To say that her son has benefited from living with an incurable disease isn't quite how Fondra Magee would put it.
More accurate would be that type 1 diabetes has brought out courage and creativity in Carson, that it has placed him in the roles of spokesperson, do-gooder and even inventor.
And occasionally, all of that has some perks.
Like being featured on a national kids' TV show.
Nine-year-old Carson of Coeur d'Alene, highlighted earlier this year for his invention of a gadget to help diabetics measure blood sugar, was recently picked to participate in the Nickelodeon game show, "Figure It Out."
Kind of a big deal for a third-grader.
"It was pretty surreal, to be honest," said Fondra of when the family first heard the boy was wanted for the show. "I was like, Nickelodeon? Seriously? We're in Idaho."
A spokesperson with Invent Idaho, which has awarded Carson's invention, initially called the family about a producer seeking to feature him on the reboot of an early '90s game show.
On the show, Nickelodeon stars guess what a kid's special talent is, with people intermittently getting slimed. If the stars can't pinpoint the truth, the kid wins a prize.
Carson's talent would be, naturally, inventing.
But first he had to send in an audition tape, Fondra said.
He did, demonstrating some of his clown tricks, which he and his family perform to raise money for diabetes research. He also described his invention to the camera.
"We didn't hear and didn't hear and didn't hear, and we thought, 'Oh man,'" Fondra said of after they submitted the tape.
At last an email popped up in late April, she said. Could they fly to L.A. the next morning?
They could, even though it required checking in with Carson's school and doctor, acquiring a special work permit and bringing all the food and medication for Carson's allergies and food.
"It takes a little bit for us to travel," Fondra said.
But it was worth it.
Nickelodeon pulled out all the stops for the family, she said, with free airfare for two of the four family members, a free hotel room in Hollywood and a limo to greet them at the airport.
At the studio, Carson was provided a trailer, and was put into hair and makeup.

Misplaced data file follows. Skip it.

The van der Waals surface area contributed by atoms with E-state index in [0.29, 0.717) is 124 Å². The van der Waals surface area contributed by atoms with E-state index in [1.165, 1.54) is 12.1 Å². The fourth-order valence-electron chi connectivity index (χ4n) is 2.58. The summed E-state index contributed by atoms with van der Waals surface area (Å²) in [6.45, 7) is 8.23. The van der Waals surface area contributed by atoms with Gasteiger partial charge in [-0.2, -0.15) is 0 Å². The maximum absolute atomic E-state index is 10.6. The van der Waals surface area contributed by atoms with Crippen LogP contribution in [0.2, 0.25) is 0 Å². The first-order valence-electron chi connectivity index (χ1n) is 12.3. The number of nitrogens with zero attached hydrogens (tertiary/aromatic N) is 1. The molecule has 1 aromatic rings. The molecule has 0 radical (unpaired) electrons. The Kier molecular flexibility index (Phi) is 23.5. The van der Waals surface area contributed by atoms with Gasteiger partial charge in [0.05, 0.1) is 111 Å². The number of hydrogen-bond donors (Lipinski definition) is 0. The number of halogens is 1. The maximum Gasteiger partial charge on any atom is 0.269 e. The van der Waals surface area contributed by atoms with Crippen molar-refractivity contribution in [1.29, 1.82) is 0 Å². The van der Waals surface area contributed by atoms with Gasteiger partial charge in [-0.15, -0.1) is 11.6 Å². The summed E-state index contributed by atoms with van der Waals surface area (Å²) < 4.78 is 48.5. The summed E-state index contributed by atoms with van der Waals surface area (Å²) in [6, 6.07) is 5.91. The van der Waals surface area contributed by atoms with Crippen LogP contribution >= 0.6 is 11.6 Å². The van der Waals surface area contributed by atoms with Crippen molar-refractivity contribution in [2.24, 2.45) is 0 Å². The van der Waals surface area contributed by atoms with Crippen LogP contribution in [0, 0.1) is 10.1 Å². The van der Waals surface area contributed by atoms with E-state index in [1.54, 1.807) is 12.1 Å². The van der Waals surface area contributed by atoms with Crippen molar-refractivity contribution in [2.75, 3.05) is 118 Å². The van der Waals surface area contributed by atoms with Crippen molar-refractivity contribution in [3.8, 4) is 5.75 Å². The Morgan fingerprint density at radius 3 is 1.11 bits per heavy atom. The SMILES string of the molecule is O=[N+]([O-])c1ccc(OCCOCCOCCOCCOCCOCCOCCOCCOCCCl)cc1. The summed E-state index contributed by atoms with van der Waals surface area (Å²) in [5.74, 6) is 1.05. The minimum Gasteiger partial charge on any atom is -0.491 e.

"He loved every second," Fondra said, adding that a live audience watched the taping. "It will be a memory that will be with him forever. We talk about it a lot, just being on the set and what it was like."
Carson admitted that stepping onto the neon-fraught set was a little overwhelming.
"I was kind of nervous at first," he said. "Then once I got up there, it just felt like it was normal."
He thinks people will learn something, watching him on TV, he said.
"I think they'll learn that you can do anything with diabetes," he said.
Fondra said the family isn't allowed to disclose if Carson won anything on the show, though she noted that he didn't get slimed.
"He was disappointed about that," she said.
She lauded that her son had a chance to describe his invention and talk about diabetes.
"It's not often you get that kind of a spotlight," she said. "We're hoping a lot of people watch and there's a lot more understanding of type 1 diabetes."
Carson has also been asked to be the 2012 Walk to Cure Diabetes youth ambassador, she added, by the Juvenile Diabetes Research Foundation.
The walk is scheduled for Sept. 23 at Riverfront Park in Spokane.
The "Figure It Out" episode featuring Carson is scheduled to air at 7 p.m. on Aug. 1 on Nickelodeon.
The Coeur d'Alene Public Library will open up its community room that night for a pubic viewing, confirmed spokesman David Townsend.
The doors will open at 6 p.m., he said.
Fondra said she was thrilled to make the trip to California with Carson, his brother, Mason, and their father, Tom.
"If you have a disease like this, it really stinks. I think God allowed us to see a silver lining," Fondra said. "We're thankful that (Carson) has been able to do what he has."
Courtesy photo Coeur d'Alene boy Carson Magee, 9, on the set of Nickelodean show "Figure It Out," with host Jeff Sutphen. Magee was selected to participate in the show because of a device he invented related to his Type 1 diabetes.